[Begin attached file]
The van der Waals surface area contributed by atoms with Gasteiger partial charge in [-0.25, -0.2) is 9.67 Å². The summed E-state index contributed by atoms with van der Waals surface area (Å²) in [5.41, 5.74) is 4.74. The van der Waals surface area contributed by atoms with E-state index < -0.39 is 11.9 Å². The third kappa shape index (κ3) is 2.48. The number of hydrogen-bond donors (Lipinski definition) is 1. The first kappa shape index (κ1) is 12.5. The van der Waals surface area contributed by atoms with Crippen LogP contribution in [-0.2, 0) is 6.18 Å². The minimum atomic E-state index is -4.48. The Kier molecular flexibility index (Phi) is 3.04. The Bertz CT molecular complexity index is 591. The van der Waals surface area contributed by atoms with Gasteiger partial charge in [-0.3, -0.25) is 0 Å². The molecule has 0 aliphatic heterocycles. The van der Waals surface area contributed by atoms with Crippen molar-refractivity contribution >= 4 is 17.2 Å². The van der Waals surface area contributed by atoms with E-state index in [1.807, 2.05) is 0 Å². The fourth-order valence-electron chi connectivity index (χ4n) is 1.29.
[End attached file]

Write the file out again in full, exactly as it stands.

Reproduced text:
The van der Waals surface area contributed by atoms with Gasteiger partial charge in [-0.25, -0.2) is 9.67 Å². The summed E-state index contributed by atoms with van der Waals surface area (Å²) in [5.41, 5.74) is 4.74. The van der Waals surface area contributed by atoms with E-state index < -0.39 is 11.9 Å². The third kappa shape index (κ3) is 2.48. The number of hydrogen-bond donors (Lipinski definition) is 1. The first kappa shape index (κ1) is 12.5. The van der Waals surface area contributed by atoms with Crippen LogP contribution in [-0.2, 0) is 6.18 Å². The minimum atomic E-state index is -4.48. The Kier molecular flexibility index (Phi) is 3.04. The Bertz CT molecular complexity index is 591. The van der Waals surface area contributed by atoms with Gasteiger partial charge in [-0.3, -0.25) is 0 Å². The molecule has 0 aliphatic heterocycles. The van der Waals surface area contributed by atoms with Crippen molar-refractivity contribution >= 4 is 17.2 Å². The van der Waals surface area contributed by atoms with E-state index in [1.807, 2.05) is 0 Å². The fourth-order valence-electron chi connectivity index (χ4n) is 1.29.